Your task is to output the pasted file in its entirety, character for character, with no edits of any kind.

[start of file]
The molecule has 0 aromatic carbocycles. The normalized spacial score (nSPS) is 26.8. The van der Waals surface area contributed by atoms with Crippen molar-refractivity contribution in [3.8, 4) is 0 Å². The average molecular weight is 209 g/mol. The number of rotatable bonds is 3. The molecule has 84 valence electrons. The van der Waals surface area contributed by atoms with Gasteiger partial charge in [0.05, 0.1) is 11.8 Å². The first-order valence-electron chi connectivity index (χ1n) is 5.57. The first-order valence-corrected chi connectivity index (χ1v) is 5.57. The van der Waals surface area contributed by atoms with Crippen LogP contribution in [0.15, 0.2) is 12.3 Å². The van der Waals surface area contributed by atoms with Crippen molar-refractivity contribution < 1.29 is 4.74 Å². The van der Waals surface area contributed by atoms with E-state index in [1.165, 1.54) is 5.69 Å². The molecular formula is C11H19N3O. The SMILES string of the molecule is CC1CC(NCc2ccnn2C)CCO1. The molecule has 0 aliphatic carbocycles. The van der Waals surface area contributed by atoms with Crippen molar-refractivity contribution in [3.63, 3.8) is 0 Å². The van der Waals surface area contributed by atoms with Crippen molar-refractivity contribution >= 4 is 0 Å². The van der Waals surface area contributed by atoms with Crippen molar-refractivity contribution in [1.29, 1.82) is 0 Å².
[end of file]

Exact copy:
The molecule has 0 aromatic carbocycles. The normalized spacial score (nSPS) is 26.8. The van der Waals surface area contributed by atoms with Crippen molar-refractivity contribution in [3.8, 4) is 0 Å². The average molecular weight is 209 g/mol. The number of rotatable bonds is 3. The molecule has 84 valence electrons. The van der Waals surface area contributed by atoms with Gasteiger partial charge in [0.05, 0.1) is 11.8 Å². The first-order valence-electron chi connectivity index (χ1n) is 5.57. The first-order valence-corrected chi connectivity index (χ1v) is 5.57. The van der Waals surface area contributed by atoms with Crippen LogP contribution in [0.15, 0.2) is 12.3 Å². The van der Waals surface area contributed by atoms with Crippen molar-refractivity contribution < 1.29 is 4.74 Å². The van der Waals surface area contributed by atoms with E-state index in [1.165, 1.54) is 5.69 Å². The molecular formula is C11H19N3O. The SMILES string of the molecule is CC1CC(NCc2ccnn2C)CCO1. The molecule has 0 aliphatic carbocycles. The van der Waals surface area contributed by atoms with Crippen molar-refractivity contribution in [3.63, 3.8) is 0 Å². The van der Waals surface area contributed by atoms with Crippen molar-refractivity contribution >= 4 is 0 Å². The van der Waals surface area contributed by atoms with Crippen molar-refractivity contribution in [1.29, 1.82) is 0 Å².